Tunulliarfik Fjord in southern Greenland  • Earth.com

Tunulliarfik Fjord in southern Greenland 

Today’s Image of the Day from NASA Earth Observatory features Tunulliarfik Fjord, which is located along the southern perimeter of Greenland.

“On March 13, 2023, the Operational Land Imager-2 (OLI-2) on Landsat 9 acquired these natural-color images of Tunulliarfik Fjord. The images have been pan-sharpened to bring out more detail,” says NASA.

“At the time, the fjord’s waters were capped with a layer of sea ice. Atop the ice there are several long, straight lines connecting the towns of Narsarsuaq and Qassiarsuk, and running the length of the fjord. Though cracks and ridges can form naturally in the ice, there are indications that people were likely involved with producing some of the tracks pictured here.”

The images were reviewed by Nathan Kurtz and several other scientists in the Cryospheric Sciences Laboratory at NASA’s Goddard Space Flight Center. The experts determined that many of the tracks were produced by vehicles like snowmobiles.

“It seems likely that residents from the town or nearby were out on the ice, possibly hunting or traveling,“ said Kurtz.

Tunulliarfik Fjord, also known as Erik’s Fjord, is historically significant because it’s close to the site where Erik the Red, the Norse explorer, established the first Norse settlements in Greenland around the year 985 AD. These Norse settlements, particularly Brattahlíð, were key starting points for the Norse exploration of the region and are the reason Greenland has its name.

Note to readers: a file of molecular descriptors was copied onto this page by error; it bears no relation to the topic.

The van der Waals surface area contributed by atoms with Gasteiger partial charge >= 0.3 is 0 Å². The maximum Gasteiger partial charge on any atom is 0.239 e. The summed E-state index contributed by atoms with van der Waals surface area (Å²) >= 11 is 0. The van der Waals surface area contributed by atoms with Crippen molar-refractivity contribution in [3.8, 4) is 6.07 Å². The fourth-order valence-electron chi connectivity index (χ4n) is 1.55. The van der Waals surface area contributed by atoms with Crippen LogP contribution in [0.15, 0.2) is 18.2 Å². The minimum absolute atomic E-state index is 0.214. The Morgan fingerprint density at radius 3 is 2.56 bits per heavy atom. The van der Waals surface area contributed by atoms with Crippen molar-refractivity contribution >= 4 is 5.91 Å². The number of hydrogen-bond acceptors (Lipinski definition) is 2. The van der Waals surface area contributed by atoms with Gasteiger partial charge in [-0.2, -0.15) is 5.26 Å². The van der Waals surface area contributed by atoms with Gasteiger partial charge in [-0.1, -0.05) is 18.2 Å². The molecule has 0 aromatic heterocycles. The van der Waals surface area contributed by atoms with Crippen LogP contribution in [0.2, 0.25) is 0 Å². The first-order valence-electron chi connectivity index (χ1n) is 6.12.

The fjord offers picturesque landscapes typical of Greenland, with steep cliffs, icebergs, and vast open waters. The region is rich in history, and there have been numerous archaeological digs uncovering remnants of the old Norse settlements.

Today, the nearby town of Qaqortoq is one of the primary settlements in the area, providing modern amenities while retaining a deep connection to the region’s historical and cultural significance.

Image Credit: NASA Earth Observatory 

By Chrissy Sexton, Earth.com Editor

Check us out on EarthSnap, a free app brought to you by Eric Ralls and Earth.com.

News coming your way
The biggest news about our planet delivered to you each day